The role of immune responses and polymorphism brings about changes to parasitic responses and individuals master immune responses against pathogenic responses. In this discussion features of the major histocompatibility complex are highlighted and the mechanisms and functions of the immune system are also discussed in terms of pathogenic reactions and the role of the MHC. The importance of genetic diversity, selective pressure and polymorphism would also be discussed to suggest evolutionary changes, genetic diversity in the population and the influence of MHC on social behavior.
A description of the MHC or Major Histocompatibility Complex could suggest that MHC is a gene cluster. The MH complex consists of four million base pairs of DNA and contains 128 genes as well as 96 pseudogenes (non-functional gene remnants). The MHC is thus a multigene family, has a large cluster of genes encoding key receptor molecules that aids in the binding of foreign peptides to immune cells and this in turn leads to a successful immune response (Klein, 1986).
The vertebrate immune system has the MHC as its core and it is a multigene family encoding receptor molecules that binds and recognizes foreign peptides for immune responses and immune cells. ...
ent them to immune cells and trigger a sort of immune response and foreign proteins enter cells by infection, phagocytosis in antigen presenting cells and macrophages. Foreign proteins are comprised of small peptides and presented in MHC molecules and these proteins are transported to the cell surface and T cell population. When the peptide binds the T cells, immune responses are triggered (Klein, 1986).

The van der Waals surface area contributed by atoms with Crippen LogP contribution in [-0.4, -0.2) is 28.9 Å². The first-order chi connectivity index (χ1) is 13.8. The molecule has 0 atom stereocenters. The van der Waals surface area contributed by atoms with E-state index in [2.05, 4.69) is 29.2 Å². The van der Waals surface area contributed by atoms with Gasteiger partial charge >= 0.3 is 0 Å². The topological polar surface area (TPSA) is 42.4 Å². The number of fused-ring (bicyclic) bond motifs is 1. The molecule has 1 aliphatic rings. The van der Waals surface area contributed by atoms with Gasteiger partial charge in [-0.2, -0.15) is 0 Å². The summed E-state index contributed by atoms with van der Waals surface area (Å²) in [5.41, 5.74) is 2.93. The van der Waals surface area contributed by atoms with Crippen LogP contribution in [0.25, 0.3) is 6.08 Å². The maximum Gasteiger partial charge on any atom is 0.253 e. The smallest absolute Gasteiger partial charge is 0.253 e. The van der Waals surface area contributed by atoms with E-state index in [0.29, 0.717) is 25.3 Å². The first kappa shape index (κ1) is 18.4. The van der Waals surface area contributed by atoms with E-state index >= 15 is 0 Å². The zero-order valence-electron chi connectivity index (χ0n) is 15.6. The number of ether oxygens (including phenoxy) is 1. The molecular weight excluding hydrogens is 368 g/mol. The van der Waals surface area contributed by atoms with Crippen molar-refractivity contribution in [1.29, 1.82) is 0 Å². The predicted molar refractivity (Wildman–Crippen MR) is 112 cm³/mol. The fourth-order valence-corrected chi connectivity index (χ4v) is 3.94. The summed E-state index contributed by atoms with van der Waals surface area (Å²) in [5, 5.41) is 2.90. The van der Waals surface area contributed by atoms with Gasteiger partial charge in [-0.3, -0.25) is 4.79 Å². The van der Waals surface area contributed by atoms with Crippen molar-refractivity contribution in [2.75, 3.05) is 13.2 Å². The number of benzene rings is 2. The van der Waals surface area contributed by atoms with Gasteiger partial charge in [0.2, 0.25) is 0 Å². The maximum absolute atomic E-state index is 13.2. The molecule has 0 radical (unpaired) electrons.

The MHC is the most important genetic cluster within a mammalian immune system and the immune system is described in terms of the Major Histocompatibility Complex. The MHC is composed of cell surface glycoproteins and binds antigens from pathogens to T lymphocytes and this helps in triggering the appropriate immune response to attack of parasites in the body. Some MHC genes may produce a diversity of antigens in a population and individuals posses a unique bunch of genes and the MHC represent the immune system and immune responses quite directly so the genetic effects of population fragmentation are studied. Certain MHC genes evolve in response to selective pressure from pathogens and tend to affect the social behavior of animals as well.
Some of the issues that will be discussed here would relate to the nature of MHC, the underlying structural and functional attributes, the early history of MHC, the class I, II, and III and variations or differentiation within manifestation of MHC so that evolutionary processes and mechanisms of parasitic reactions, adaptation and selection could be explained.
The MHC has been characterized at the molecular level for many years and the population diversity of MHC molecules is quite large as for some MHC loci, over 100 different alleles have been identified (Parham and Ohta 1996). For polymorphism in MHC, the importance of mutation,